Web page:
PHOENIX – Drive south on Interstate 10 out of the Phoenix metro area, past Ikea, and the city ends abruptly, a sharp line between development and desert.
Given its reputation for sprawl, Phoenix (when I say “Phoenix” here I’m talking about the whole metro area, not just the city itself) is remarkably compact. The realities of building a city in the desert – specifically the need for water – make it hard for a city to dribble beyond its margins. “The plumbing necessary to deliver water in support of people,” Grady Gammage wrote last year in his fascinating book on sustainability and Phoenix, “means that development in the desert is a phenomenon of concentration. A desert dweller cannot simply settle wherever he wants, drill a shallow and cheap well, and set up a subsistence farm. He needs access to communal systems.”
On the south side, the line is particularly sharp, as a spreading city bumps up against the Gila River Indian Reservation. But head southwest on Arizona 347 and the Sonoran Desert soon gives way to a working landscape. The Gila River Indian Community has turned its water rights into lush patches of farmland, as have the Ak-Chin, their neighbors to the south. And the Ak-Chin farmland blends seamlessly into the Maricopa-Stanfield Irrigation and Drainage District.
I’m in Phoenix this week for some meetings and to talk about my book, and I carved out some time to visit Pinal County, the stretch of mostly agricultural land that sits astride Interstate 10 between Phoenix and Tucson. When I say “mostly agricultural”, we’re speaking in relative terms here. It’s mostly desert, but to the extent there’s a human imprint, it comes in the form of alfalfa, cotton, and wheat, on Gila Indian, Ak-Chin, and Maricopa-Stanfield land.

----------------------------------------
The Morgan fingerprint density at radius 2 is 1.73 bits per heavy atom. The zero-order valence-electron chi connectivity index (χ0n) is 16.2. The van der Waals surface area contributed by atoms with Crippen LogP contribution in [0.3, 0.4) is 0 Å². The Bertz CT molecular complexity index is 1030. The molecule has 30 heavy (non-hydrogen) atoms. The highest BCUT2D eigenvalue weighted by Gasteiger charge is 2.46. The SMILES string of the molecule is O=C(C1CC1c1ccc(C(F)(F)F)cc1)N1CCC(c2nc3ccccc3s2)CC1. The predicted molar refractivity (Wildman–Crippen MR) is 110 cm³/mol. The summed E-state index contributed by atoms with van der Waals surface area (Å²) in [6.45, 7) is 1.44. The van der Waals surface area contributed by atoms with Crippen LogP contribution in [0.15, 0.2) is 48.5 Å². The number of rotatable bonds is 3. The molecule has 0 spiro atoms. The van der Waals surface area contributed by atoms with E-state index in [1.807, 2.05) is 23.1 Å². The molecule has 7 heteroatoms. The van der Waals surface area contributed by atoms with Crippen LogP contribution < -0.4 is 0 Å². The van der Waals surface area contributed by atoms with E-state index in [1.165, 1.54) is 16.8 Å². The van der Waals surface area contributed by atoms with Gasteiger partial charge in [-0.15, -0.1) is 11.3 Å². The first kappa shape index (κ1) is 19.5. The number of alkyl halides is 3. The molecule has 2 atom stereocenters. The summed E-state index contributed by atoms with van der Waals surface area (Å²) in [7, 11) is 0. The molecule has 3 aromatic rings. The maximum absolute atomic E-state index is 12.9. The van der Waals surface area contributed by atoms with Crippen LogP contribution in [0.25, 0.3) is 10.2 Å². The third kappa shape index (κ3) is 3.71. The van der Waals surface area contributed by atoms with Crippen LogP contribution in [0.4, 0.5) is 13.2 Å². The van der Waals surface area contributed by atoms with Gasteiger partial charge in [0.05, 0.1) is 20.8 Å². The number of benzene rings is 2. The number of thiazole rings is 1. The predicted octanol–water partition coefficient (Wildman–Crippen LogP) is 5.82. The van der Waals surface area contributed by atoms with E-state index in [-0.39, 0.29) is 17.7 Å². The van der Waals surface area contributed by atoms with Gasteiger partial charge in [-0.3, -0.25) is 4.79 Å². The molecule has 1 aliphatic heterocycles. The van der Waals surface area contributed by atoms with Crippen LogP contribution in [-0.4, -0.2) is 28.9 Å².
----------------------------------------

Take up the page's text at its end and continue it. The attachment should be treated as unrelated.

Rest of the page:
At one point I pulled off to look at a recently irrigated alfalfa field and scared up a flock of sandpipers. They may have been yellowlegs, I didn’t get a good look, but as I stood taking pictures I heard the unmistakable squawking of killdeer, a bird from home, a call I recognize. There were a few dozen of each, lunching in the freshly watered landscape.
I tend to take for granted the categories of “nature” and “not nature”, but I’m intrigued by the conceptual blurring created by a flock of sandpipers in an irrigated alfalfa field and what that says about these coupled human-natural systems and the stories we tell about them. The old ecosystem services of a riparian wetland have been replaced by this alfalfa field. What does that mean?
In general, the “Sun Corridor” (the “megapolitan” region that includes both greater Phoenix and Tucson) has followed a pattern of evolution from old agricultural land to city. Because the urban development generally uses less water than the farms it replaces, this has simplified the region’s water problems – ag-to-urban water transactions by way of real estate deals rather than water policy maneuvering.
But a few significant agricultural regions remain in the land around Phoenix – the valley of the Gila River out west of the city and Pinal County to the south. These remain very much working landscapes – this is primarily agriculture as a business, not “custom and culture” farming. It is a landscape defined by:
- agricultural economics, which determines which crops will likely be grown (the future of dairy here seems especially huge)
- water policy questions – who gets how much water?
- the law and policy around Native American rights to their own land and self-determination, and the resulting choices those sovereign communities make both about their own land and in their relationships with the communities around them
- a changing climate
- the changing shape of the economies of greater Phoenix and Tucson
All these things mash up together to create the future of that landscape. Seems like there’s a good story in here somewhere.